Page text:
Editor's note: Juan Chiu died Feb. 21 at the age of 78.
Sometimes men who played soccer for Juan Chui as kids tell him how he inspired them.
Coach Chiu, who once served as a soccer coach at Milligan College, also coached youth soccer in Johnson City, Tennessee, for 35 years.
“I think that one of my favorite parts of coaching is seeing former players, and they remember playing soccer for me,” said Chiu, who has seen his players become successful in professions such as law, acting and business.
Tucked away in the back of Mountain View Elementary School's library is a man who is passionate about his job and the work he does for Johnson City Schools.
Fernando De Sousa-Pereira is the Spanish interpreter for all 11 schools in Johnson City, Tennessee. Anyone who greets De Sousa will immediately be met with a firm handshake and a smile.
If a teacher cannot communicate with a child's parents because of a language barrier, De Sousa is called to the school. He is the link between parents and teachers. De Sousa devotes a lot of time and effort into his job.
He works with parents to ensure their child succeeds in school. He wants parents to understand the school system and how it works, which means filling out the load of paperwork students need at the beginning of each school year. He attends parent-teacher conferences if he needs to translate.
A woman stands before a crowd of fellow North Carolinians, prepared to deliver a speech on a topic of great importance to her.
Carolina Siliceo Perez told how, as a college student, she stood in line to register for classes after the other students, paid out-of-state tuition without having access to financial aid and feared being pulled over every time she drove a car. She experienced these things because she is an illegal immigrant.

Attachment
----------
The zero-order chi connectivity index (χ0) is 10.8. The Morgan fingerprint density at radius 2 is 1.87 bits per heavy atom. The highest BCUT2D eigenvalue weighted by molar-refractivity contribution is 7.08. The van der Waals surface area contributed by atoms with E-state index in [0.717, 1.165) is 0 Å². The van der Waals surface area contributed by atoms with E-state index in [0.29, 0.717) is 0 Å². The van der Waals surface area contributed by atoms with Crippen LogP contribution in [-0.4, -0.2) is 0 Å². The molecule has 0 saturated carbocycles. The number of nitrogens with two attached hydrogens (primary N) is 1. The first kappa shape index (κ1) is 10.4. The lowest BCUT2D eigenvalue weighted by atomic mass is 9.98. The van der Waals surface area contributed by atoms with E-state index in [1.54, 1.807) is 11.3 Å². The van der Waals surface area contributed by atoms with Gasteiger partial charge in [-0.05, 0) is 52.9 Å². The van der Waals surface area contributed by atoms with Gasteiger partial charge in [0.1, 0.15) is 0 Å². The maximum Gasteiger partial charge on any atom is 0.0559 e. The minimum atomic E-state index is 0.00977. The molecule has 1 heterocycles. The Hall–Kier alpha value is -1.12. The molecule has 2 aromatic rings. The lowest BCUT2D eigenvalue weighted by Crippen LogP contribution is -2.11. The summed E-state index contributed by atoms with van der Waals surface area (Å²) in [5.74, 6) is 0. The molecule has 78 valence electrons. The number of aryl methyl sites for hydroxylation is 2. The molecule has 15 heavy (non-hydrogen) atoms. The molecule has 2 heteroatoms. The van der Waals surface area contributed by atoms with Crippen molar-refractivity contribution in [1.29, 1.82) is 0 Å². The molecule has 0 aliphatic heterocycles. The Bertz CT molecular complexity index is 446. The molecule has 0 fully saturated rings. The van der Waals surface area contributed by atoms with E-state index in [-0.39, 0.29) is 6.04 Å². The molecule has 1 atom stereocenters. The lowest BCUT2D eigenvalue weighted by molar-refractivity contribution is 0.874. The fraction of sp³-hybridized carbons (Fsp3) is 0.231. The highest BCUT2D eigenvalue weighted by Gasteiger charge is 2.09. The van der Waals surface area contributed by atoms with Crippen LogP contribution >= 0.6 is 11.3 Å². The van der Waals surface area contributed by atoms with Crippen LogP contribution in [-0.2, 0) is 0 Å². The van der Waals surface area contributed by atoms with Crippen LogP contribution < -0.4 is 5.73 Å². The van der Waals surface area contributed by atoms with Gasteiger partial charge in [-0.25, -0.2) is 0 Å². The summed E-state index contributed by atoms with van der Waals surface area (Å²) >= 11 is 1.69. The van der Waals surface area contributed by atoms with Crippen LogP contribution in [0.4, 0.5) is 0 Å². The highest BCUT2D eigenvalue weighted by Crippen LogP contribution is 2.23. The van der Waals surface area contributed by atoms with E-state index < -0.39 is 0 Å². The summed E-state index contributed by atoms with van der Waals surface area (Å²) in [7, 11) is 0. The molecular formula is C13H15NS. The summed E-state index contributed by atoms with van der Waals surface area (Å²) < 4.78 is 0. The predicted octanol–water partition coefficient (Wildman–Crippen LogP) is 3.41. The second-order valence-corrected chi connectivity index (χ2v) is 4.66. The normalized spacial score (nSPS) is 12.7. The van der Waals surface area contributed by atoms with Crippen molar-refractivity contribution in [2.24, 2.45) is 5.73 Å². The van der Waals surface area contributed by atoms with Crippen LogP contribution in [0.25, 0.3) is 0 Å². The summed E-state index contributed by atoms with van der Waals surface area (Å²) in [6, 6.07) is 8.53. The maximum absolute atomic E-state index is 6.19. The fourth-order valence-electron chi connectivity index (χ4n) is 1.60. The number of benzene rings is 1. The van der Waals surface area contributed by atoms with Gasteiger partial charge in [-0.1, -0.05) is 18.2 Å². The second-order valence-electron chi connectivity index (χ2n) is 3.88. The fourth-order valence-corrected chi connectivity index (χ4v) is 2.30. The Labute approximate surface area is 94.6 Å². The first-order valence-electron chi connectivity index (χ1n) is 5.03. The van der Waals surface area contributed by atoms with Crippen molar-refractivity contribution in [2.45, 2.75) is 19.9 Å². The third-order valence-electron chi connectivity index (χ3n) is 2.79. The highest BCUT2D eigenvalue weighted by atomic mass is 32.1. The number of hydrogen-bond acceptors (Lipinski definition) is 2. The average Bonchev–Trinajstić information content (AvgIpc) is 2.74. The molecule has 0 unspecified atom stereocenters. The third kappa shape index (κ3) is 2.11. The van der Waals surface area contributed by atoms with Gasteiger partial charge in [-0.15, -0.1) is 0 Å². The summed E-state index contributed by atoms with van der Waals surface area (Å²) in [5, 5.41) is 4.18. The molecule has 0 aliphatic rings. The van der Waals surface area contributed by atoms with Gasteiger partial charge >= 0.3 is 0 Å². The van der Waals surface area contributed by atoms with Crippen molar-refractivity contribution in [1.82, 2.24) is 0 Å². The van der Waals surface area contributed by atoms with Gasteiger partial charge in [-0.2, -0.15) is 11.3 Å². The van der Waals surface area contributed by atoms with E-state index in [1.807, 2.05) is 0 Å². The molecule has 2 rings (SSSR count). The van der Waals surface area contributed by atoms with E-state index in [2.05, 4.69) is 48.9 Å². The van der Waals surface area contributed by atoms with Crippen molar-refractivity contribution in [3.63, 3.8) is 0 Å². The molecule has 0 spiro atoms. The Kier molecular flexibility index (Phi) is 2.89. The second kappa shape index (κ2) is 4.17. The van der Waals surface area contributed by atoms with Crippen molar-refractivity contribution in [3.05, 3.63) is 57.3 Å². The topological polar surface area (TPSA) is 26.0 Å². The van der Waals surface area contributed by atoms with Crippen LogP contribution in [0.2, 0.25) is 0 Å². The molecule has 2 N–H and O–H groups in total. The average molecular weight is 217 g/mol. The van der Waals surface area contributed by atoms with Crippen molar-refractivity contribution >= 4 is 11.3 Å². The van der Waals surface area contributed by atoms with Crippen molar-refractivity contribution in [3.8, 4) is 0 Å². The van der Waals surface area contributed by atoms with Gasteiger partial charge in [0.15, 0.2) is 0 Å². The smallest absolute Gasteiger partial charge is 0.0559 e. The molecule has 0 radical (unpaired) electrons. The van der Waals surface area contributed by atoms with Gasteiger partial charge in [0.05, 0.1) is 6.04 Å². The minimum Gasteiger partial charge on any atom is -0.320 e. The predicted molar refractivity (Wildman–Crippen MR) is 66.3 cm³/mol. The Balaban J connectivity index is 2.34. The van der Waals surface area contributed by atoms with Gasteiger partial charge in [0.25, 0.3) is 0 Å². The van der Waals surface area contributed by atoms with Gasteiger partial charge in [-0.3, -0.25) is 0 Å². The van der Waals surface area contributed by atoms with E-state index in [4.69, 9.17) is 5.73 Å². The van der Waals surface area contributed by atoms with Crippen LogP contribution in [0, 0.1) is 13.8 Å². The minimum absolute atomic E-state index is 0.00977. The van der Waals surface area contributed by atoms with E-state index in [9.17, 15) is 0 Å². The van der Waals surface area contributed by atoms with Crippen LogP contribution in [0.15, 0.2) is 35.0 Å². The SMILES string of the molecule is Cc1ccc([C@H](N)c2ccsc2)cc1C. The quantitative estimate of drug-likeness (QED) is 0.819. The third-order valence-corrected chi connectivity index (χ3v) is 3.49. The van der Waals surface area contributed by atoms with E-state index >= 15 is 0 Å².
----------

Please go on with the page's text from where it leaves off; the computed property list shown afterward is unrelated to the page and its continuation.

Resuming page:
The scene was "Moral Monday," an event in Asheville, North Carolina, sponsored by the NAACP to address topics of social reform. Siliceo came to share reasons why she believes the U.S. needs immigration reform.
Attorney Solange Adams McDaniel helps immigrants become residents of the U.S., while helping them feel safe again.
McDaniel has a personal perspective on immigration. Had her father not been a citizen of the United States, her coming to the U.S. from Venezuela as a child could have been a much harder process. She is passionate about helping others in situations that could have been her own.
"I meet with clients most of the day, unless I have court in the morning,” said McDaniel, who works in Johnson City, Tennessee. “Mostly what I do is consultations, where I meet with people and determine whether or not they qualify for some type of immigration benefit that can allow them to get a permanent resident card or a visa. I also help defend them if they are already in immigration court proceedings.”
Every Thursday evening at Cherokee United Methodist Church in Johnson City, Tenn., an exchange takes place as different tongues learn to speak in one common language.
Leading this conversation is Dr. Rosalind Gann, an East Tennessee State University professor and English as a Second Language advocate. The main goal of this gathering is to equip people whose first language is not English to speak it comfortably and correctly.
Gann has worked with English language learners in many countries. It was there that she realized how the English language is becoming more global.
"One thing I've learned is just how important English is—worldwide—and the scope of this language," she said. "It was, originally, a language of conquerors, of oppressors, and now, it's been transformed into a vehicle for universal communication."